IN BRIEF - House denies funding for state fishery disasters
Saturday, January 19, 2013
Aid for communities affected by fisheries disasters is still uncertain after the House of Representatives passed a second disaster relief bill this month that didn’t include Alaska.
The House passed a $50.7 billion Disaster Relief Appropriations Act Jan. 15, which went only to Hurricane Sandy aid, and did not include any of the fisheries disasters declared last fall in Alaska, New England and the Gulf of Mexico.
The Senate must pass a corresponding bill to be reconciled with the House version before it can be signed into law.
The Senate passed a $60 billion Hurricane Sandy bill in December, which included funding for fishery disasters and tsunami marine debris cleanup, but the House did not vote on the entirety of that bill before the 112th Congress came to an end
In an ongoing dispute over who gets covered with a Marine Stewardship Council certificate for Alaska salmon, the Alaska Salmon Processors Association on June 26 2015 reportedly withdrew from the binding arbitration process.
According to Stefanie Moreland, of Trident Seafoods, one of several processors of Alaska salmon who want to rejoin the certificate, ASPA's rationale is that only three companies were willing to take the risk of participating in the arbitration while they expected the entire industry to participate.
Efforts to reach ASPA for comment were not immediately successful.
The companies seeking MSC certificate coverage want the issue resolved because many of them have business dealings with wholesalers in Europe who want to purchase only MSC certified seafood. Many of these companies have sustainability certification from other certification firms with similar criteria for issuing such certificates.
Four temporary fishing camps along the Linyanti River, believed to belong to Namibians, were raided and gutted by fire, allegedly by the Botswana Defence Force (BDF).
The BDF, on Saturday morning, allegedly pounced on the Namibian fishermen and women living at the camps in close proximity to each other, claiming all their reed structure were built on foreign soil, and that they were conducting illegal fishing activities.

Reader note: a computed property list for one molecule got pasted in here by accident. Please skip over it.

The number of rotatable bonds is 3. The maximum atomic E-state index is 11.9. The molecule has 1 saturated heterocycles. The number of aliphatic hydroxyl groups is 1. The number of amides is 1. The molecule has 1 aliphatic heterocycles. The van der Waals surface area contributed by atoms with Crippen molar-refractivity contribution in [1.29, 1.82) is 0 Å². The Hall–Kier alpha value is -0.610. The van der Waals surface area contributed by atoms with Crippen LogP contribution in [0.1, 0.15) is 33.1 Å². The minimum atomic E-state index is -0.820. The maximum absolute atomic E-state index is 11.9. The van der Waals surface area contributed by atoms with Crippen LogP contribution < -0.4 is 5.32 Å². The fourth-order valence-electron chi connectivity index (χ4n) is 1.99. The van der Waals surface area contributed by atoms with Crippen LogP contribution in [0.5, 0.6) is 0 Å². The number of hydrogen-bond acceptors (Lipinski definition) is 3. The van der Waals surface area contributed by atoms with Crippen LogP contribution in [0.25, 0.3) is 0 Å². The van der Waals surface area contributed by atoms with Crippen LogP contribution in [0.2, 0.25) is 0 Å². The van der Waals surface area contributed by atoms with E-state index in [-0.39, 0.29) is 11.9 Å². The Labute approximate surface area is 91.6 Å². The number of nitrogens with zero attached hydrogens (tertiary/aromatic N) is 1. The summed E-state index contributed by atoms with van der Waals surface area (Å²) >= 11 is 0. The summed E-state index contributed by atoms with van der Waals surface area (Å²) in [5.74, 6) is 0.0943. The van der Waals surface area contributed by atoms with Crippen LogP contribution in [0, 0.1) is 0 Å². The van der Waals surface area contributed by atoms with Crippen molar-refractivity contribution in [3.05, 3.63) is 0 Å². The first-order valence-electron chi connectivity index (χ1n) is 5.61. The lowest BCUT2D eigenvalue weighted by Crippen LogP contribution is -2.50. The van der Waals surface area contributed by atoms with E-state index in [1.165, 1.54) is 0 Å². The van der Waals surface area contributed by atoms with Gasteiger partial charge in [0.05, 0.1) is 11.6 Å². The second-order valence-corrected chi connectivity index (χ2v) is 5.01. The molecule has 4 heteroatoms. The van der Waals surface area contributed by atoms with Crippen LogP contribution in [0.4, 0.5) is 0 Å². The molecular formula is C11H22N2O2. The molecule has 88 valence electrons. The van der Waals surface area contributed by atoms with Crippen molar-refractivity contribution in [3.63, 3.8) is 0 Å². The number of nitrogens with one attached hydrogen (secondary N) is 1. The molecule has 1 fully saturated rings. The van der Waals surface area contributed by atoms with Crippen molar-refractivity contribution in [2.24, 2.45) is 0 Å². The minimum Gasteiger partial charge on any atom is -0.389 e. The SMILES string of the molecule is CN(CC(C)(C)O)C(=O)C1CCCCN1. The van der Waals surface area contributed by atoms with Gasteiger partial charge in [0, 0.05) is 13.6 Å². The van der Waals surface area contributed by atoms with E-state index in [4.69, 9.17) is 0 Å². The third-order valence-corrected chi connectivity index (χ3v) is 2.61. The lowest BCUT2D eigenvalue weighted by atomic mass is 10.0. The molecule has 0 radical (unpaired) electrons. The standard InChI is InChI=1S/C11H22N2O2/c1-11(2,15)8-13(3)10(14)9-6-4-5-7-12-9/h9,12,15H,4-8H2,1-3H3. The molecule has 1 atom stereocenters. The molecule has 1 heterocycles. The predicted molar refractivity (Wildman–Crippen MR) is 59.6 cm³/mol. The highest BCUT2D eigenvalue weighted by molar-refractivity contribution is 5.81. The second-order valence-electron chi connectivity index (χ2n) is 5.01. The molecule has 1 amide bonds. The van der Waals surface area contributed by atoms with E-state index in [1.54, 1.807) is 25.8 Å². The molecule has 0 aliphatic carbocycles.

During the raid, clothes, identification cards, passports, fishing permits, food stuff, beds, cooking utensils, and large blocks of salt for fish, were all burnt inside the structures of the fishermen and women near the Mawunga village in the Linyanti constituency.
According to information made available to Nampa by victims, an unknown number of Namibians ran and hid in the reeds, while many others were allegedly rounded up during the raid which started at 07h00.
Panaji - The lifting of the fishing ban on the east coast was expected to provide relief to fish-starved Goans, but the prices of the staple food item have shot up, causing anguish to both the consumers and sellers.
Fish is being supplied and is available from states on the east coast, as those on the west coast along with Goa are observing a uniform 61-day fishing ban up to July 31, but the vendors complain that there are fewer buyers. And there is a reason for it, as a kg of lady fish (muddoshi) fetches as much as 600, a kg of prawns 300 to 400 and just four pieces of mackerel are sold for 200.
Despite the ban, a variety of fish is available in the market, but the buyers keep flitting from vendor to vendor trying to find the right price and quantity. During the monsoon season, the fish varieties that are available are Indian salmon (rauns), lady fish (muddoshi), catfish (sangot), clams (kalva), croaker (dodyaro), mackerel and prawns.
KOCHI - A new set of guidelines for the protection of sharks in the country's territorial waters has been released by Indian council for agriculture research (ICAR). It also proposed a National Plan of Action for Sharks in India, in a bid to protect the species. The guidelines were released at the ICAR's Kochi-headquartered laboratory, Central marine fisheries research institute (CMFRI) by the union fisheries joint secretary Aditya Kumar Joshi recently.
Though there w no ban on shark fishing in India, the catch has been affected due to targeted shark fishing. With the Centre ban on shark fins export in the country, fishing would be even more intensified, opined fisheries experts. The department of commerce (Union commerce ministry) had issued an order prohibiting the export and import of shark fins in February this year.
NEOSHO, Mo. — An annual effort to help save the endangered pallid sturgeon brought biologists from across the state to Neosho, where they tagged 3,300 of the fish to prepare them for release into the Missouri River.